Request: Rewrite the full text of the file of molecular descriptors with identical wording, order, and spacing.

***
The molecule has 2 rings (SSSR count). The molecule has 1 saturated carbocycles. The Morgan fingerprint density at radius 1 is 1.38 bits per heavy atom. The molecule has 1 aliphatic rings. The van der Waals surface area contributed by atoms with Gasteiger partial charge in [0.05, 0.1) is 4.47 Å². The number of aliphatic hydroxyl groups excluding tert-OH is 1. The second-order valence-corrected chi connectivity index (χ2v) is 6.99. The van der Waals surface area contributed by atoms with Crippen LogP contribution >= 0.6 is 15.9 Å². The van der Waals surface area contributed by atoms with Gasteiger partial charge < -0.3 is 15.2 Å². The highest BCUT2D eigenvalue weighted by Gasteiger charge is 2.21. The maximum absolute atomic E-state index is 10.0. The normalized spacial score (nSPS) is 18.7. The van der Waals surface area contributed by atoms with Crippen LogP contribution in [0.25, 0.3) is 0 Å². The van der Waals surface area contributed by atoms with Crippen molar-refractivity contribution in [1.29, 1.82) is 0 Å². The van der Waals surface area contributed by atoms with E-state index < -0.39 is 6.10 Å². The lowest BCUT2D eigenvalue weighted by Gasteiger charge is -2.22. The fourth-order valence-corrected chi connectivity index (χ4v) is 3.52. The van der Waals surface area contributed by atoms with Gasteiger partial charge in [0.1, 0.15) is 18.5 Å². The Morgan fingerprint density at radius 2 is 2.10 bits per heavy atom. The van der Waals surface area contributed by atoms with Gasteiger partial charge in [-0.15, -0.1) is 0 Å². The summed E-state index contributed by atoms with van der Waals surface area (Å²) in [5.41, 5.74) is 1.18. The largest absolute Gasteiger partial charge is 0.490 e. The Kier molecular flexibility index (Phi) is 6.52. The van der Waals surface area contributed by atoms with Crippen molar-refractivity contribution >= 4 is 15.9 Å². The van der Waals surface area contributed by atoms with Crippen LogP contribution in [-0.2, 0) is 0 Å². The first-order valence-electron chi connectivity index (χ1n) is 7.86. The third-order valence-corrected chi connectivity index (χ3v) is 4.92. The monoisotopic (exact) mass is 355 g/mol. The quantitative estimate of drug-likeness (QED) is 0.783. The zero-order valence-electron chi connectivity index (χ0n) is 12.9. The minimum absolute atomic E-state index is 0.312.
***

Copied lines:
The molecule has 2 rings (SSSR count). The molecule has 1 saturated carbocycles. The Morgan fingerprint density at radius 1 is 1.38 bits per heavy atom. The molecule has 1 aliphatic rings. The van der Waals surface area contributed by atoms with Gasteiger partial charge in [0.05, 0.1) is 4.47 Å². The number of aliphatic hydroxyl groups excluding tert-OH is 1. The second-order valence-corrected chi connectivity index (χ2v) is 6.99. The van der Waals surface area contributed by atoms with Crippen LogP contribution >= 0.6 is 15.9 Å². The van der Waals surface area contributed by atoms with Gasteiger partial charge < -0.3 is 15.2 Å². The highest BCUT2D eigenvalue weighted by Gasteiger charge is 2.21. The maximum absolute atomic E-state index is 10.0. The normalized spacial score (nSPS) is 18.7. The van der Waals surface area contributed by atoms with Crippen LogP contribution in [0.25, 0.3) is 0 Å². The van der Waals surface area contributed by atoms with Crippen molar-refractivity contribution in [1.29, 1.82) is 0 Å². The van der Waals surface area contributed by atoms with E-state index < -0.39 is 6.10 Å². The lowest BCUT2D eigenvalue weighted by Gasteiger charge is -2.22. The fourth-order valence-corrected chi connectivity index (χ4v) is 3.52. The van der Waals surface area contributed by atoms with Gasteiger partial charge in [0.1, 0.15) is 18.5 Å². The Morgan fingerprint density at radius 2 is 2.10 bits per heavy atom. The van der Waals surface area contributed by atoms with Gasteiger partial charge in [-0.15, -0.1) is 0 Å². The summed E-state index contributed by atoms with van der Waals surface area (Å²) in [5.41, 5.74) is 1.18. The largest absolute Gasteiger partial charge is 0.490 e. The Kier molecular flexibility index (Phi) is 6.52. The van der Waals surface area contributed by atoms with Crippen molar-refractivity contribution >= 4 is 15.9 Å². The van der Waals surface area contributed by atoms with Crippen LogP contribution in [-0.2, 0) is 0 Å². The first-order valence-electron chi connectivity index (χ1n) is 7.86. The third-order valence-corrected chi connectivity index (χ3v) is 4.92. The monoisotopic (exact) mass is 355 g/mol. The quantitative estimate of drug-likeness (QED) is 0.783. The zero-order valence-electron chi connectivity index (χ0n) is 12.9. The minimum absolute atomic E-state index is 0.312.